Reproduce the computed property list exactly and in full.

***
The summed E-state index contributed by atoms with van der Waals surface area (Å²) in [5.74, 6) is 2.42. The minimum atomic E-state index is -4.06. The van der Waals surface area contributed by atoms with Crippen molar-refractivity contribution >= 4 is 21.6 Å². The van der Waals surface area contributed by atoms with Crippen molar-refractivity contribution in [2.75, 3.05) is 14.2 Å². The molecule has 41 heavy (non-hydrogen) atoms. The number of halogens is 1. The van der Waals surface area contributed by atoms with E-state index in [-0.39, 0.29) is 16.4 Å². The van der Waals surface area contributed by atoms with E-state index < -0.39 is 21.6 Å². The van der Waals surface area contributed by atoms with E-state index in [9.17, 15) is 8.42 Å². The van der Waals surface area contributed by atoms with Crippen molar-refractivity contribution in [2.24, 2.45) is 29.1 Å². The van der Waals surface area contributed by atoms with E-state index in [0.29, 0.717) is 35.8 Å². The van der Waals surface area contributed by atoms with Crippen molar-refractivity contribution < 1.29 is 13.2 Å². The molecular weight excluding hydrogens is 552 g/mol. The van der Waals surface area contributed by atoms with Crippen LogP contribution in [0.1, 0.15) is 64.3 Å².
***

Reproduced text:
The summed E-state index contributed by atoms with van der Waals surface area (Å²) in [5.74, 6) is 2.42. The minimum atomic E-state index is -4.06. The van der Waals surface area contributed by atoms with Crippen molar-refractivity contribution >= 4 is 21.6 Å². The van der Waals surface area contributed by atoms with Crippen molar-refractivity contribution in [2.75, 3.05) is 14.2 Å². The molecule has 41 heavy (non-hydrogen) atoms. The number of halogens is 1. The van der Waals surface area contributed by atoms with E-state index in [-0.39, 0.29) is 16.4 Å². The van der Waals surface area contributed by atoms with E-state index < -0.39 is 21.6 Å². The van der Waals surface area contributed by atoms with E-state index in [9.17, 15) is 8.42 Å². The van der Waals surface area contributed by atoms with Crippen molar-refractivity contribution in [2.24, 2.45) is 29.1 Å². The van der Waals surface area contributed by atoms with E-state index in [0.29, 0.717) is 35.8 Å². The van der Waals surface area contributed by atoms with Crippen molar-refractivity contribution < 1.29 is 13.2 Å². The molecular weight excluding hydrogens is 552 g/mol. The van der Waals surface area contributed by atoms with Crippen LogP contribution in [0.1, 0.15) is 64.3 Å².